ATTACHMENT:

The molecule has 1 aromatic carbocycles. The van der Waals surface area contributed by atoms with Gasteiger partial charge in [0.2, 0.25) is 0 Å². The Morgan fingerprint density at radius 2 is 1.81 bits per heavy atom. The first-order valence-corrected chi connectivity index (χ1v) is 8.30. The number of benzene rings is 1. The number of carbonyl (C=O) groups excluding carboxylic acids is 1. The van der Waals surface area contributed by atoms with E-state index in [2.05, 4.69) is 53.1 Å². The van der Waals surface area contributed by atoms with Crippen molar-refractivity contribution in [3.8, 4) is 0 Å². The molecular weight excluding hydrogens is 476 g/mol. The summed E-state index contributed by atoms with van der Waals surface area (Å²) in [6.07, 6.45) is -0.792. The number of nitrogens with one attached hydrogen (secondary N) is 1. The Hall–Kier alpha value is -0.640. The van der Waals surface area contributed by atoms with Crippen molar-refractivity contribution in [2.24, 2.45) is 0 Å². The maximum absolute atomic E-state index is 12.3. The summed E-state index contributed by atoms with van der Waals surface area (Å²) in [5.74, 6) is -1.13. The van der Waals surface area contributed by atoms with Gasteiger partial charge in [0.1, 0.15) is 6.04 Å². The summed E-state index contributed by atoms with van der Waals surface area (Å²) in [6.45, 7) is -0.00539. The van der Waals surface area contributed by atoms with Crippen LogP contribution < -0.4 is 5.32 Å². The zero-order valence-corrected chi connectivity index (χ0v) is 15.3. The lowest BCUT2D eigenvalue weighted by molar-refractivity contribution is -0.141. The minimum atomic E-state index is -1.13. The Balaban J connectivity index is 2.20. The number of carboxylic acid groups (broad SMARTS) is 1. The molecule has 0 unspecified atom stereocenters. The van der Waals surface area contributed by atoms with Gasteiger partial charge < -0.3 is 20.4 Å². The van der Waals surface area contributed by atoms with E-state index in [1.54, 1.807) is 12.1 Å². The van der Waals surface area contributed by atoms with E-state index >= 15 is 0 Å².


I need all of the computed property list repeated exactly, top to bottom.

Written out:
The molecule has 1 aromatic carbocycles. The van der Waals surface area contributed by atoms with Gasteiger partial charge in [0.2, 0.25) is 0 Å². The Morgan fingerprint density at radius 2 is 1.81 bits per heavy atom. The first-order valence-corrected chi connectivity index (χ1v) is 8.30. The number of benzene rings is 1. The number of carbonyl (C=O) groups excluding carboxylic acids is 1. The van der Waals surface area contributed by atoms with E-state index in [2.05, 4.69) is 53.1 Å². The van der Waals surface area contributed by atoms with Crippen molar-refractivity contribution in [3.8, 4) is 0 Å². The molecular weight excluding hydrogens is 476 g/mol. The summed E-state index contributed by atoms with van der Waals surface area (Å²) in [6.07, 6.45) is -0.792. The number of nitrogens with one attached hydrogen (secondary N) is 1. The Hall–Kier alpha value is -0.640. The van der Waals surface area contributed by atoms with Crippen molar-refractivity contribution in [2.24, 2.45) is 0 Å². The maximum absolute atomic E-state index is 12.3. The summed E-state index contributed by atoms with van der Waals surface area (Å²) in [5.74, 6) is -1.13. The van der Waals surface area contributed by atoms with Gasteiger partial charge in [0.1, 0.15) is 6.04 Å². The summed E-state index contributed by atoms with van der Waals surface area (Å²) in [6.45, 7) is -0.00539. The van der Waals surface area contributed by atoms with Crippen LogP contribution < -0.4 is 5.32 Å². The zero-order valence-corrected chi connectivity index (χ0v) is 15.3. The lowest BCUT2D eigenvalue weighted by molar-refractivity contribution is -0.141. The minimum atomic E-state index is -1.13. The Balaban J connectivity index is 2.20. The number of carboxylic acid groups (broad SMARTS) is 1. The molecule has 0 unspecified atom stereocenters. The van der Waals surface area contributed by atoms with Gasteiger partial charge < -0.3 is 20.4 Å². The van der Waals surface area contributed by atoms with E-state index in [1.54, 1.807) is 12.1 Å². The van der Waals surface area contributed by atoms with E-state index >= 15 is 0 Å².